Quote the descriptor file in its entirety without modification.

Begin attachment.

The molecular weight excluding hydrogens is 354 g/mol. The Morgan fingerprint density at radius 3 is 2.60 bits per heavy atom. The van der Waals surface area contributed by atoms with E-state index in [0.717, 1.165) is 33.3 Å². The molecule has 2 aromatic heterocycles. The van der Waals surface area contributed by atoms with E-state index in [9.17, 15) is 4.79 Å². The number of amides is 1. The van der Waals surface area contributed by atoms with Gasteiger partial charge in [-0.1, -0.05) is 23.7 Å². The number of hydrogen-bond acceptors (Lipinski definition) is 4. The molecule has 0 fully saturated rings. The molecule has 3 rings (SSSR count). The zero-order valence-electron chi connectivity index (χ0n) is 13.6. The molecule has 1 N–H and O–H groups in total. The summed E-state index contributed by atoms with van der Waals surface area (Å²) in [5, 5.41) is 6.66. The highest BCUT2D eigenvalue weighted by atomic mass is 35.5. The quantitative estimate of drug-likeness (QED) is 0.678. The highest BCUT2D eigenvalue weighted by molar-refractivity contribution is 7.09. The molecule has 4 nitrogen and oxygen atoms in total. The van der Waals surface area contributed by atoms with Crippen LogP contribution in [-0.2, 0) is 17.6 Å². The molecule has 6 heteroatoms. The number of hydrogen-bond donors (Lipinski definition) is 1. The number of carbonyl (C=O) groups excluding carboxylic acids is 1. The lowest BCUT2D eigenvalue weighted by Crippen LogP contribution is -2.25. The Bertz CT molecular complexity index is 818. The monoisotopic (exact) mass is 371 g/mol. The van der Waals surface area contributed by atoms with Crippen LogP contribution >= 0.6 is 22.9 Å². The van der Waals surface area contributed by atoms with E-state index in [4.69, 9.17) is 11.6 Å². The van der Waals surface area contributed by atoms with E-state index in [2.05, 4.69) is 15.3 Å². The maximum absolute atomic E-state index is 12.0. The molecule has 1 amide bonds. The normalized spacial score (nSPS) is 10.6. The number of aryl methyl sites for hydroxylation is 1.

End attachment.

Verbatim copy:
The molecular weight excluding hydrogens is 354 g/mol. The Morgan fingerprint density at radius 3 is 2.60 bits per heavy atom. The van der Waals surface area contributed by atoms with E-state index in [0.717, 1.165) is 33.3 Å². The molecule has 2 aromatic heterocycles. The van der Waals surface area contributed by atoms with E-state index in [9.17, 15) is 4.79 Å². The number of amides is 1. The van der Waals surface area contributed by atoms with Gasteiger partial charge in [-0.1, -0.05) is 23.7 Å². The number of hydrogen-bond acceptors (Lipinski definition) is 4. The molecule has 0 fully saturated rings. The molecule has 3 rings (SSSR count). The zero-order valence-electron chi connectivity index (χ0n) is 13.6. The molecule has 1 N–H and O–H groups in total. The summed E-state index contributed by atoms with van der Waals surface area (Å²) in [5, 5.41) is 6.66. The highest BCUT2D eigenvalue weighted by atomic mass is 35.5. The quantitative estimate of drug-likeness (QED) is 0.678. The highest BCUT2D eigenvalue weighted by molar-refractivity contribution is 7.09. The molecule has 4 nitrogen and oxygen atoms in total. The van der Waals surface area contributed by atoms with Crippen LogP contribution in [-0.2, 0) is 17.6 Å². The molecule has 6 heteroatoms. The number of hydrogen-bond donors (Lipinski definition) is 1. The number of carbonyl (C=O) groups excluding carboxylic acids is 1. The lowest BCUT2D eigenvalue weighted by Crippen LogP contribution is -2.25. The Bertz CT molecular complexity index is 818. The monoisotopic (exact) mass is 371 g/mol. The van der Waals surface area contributed by atoms with Crippen LogP contribution >= 0.6 is 22.9 Å². The van der Waals surface area contributed by atoms with E-state index in [4.69, 9.17) is 11.6 Å². The van der Waals surface area contributed by atoms with E-state index in [2.05, 4.69) is 15.3 Å². The maximum absolute atomic E-state index is 12.0. The molecule has 1 amide bonds. The normalized spacial score (nSPS) is 10.6. The number of aryl methyl sites for hydroxylation is 1.